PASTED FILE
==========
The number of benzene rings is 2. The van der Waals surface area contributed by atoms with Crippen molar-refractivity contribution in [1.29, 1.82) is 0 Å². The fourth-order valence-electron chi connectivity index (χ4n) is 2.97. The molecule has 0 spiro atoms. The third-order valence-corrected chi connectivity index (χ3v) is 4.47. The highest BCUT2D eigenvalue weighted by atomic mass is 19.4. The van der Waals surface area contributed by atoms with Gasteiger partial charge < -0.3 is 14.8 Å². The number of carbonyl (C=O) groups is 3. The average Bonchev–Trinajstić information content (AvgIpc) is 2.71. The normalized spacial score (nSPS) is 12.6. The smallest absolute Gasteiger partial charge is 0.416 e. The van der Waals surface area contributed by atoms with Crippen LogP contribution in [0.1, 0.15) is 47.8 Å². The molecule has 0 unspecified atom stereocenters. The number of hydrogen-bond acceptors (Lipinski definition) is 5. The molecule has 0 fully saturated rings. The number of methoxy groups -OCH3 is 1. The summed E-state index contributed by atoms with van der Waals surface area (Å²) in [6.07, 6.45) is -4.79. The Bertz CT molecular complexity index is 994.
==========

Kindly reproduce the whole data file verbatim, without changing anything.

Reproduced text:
The number of benzene rings is 2. The van der Waals surface area contributed by atoms with Crippen molar-refractivity contribution in [1.29, 1.82) is 0 Å². The fourth-order valence-electron chi connectivity index (χ4n) is 2.97. The molecule has 0 spiro atoms. The third-order valence-corrected chi connectivity index (χ3v) is 4.47. The highest BCUT2D eigenvalue weighted by atomic mass is 19.4. The van der Waals surface area contributed by atoms with Gasteiger partial charge < -0.3 is 14.8 Å². The number of carbonyl (C=O) groups is 3. The average Bonchev–Trinajstić information content (AvgIpc) is 2.71. The normalized spacial score (nSPS) is 12.6. The smallest absolute Gasteiger partial charge is 0.416 e. The van der Waals surface area contributed by atoms with Crippen LogP contribution in [0.1, 0.15) is 47.8 Å². The molecule has 0 unspecified atom stereocenters. The number of hydrogen-bond acceptors (Lipinski definition) is 5. The molecule has 0 fully saturated rings. The number of methoxy groups -OCH3 is 1. The summed E-state index contributed by atoms with van der Waals surface area (Å²) in [6.07, 6.45) is -4.79. The Bertz CT molecular complexity index is 994.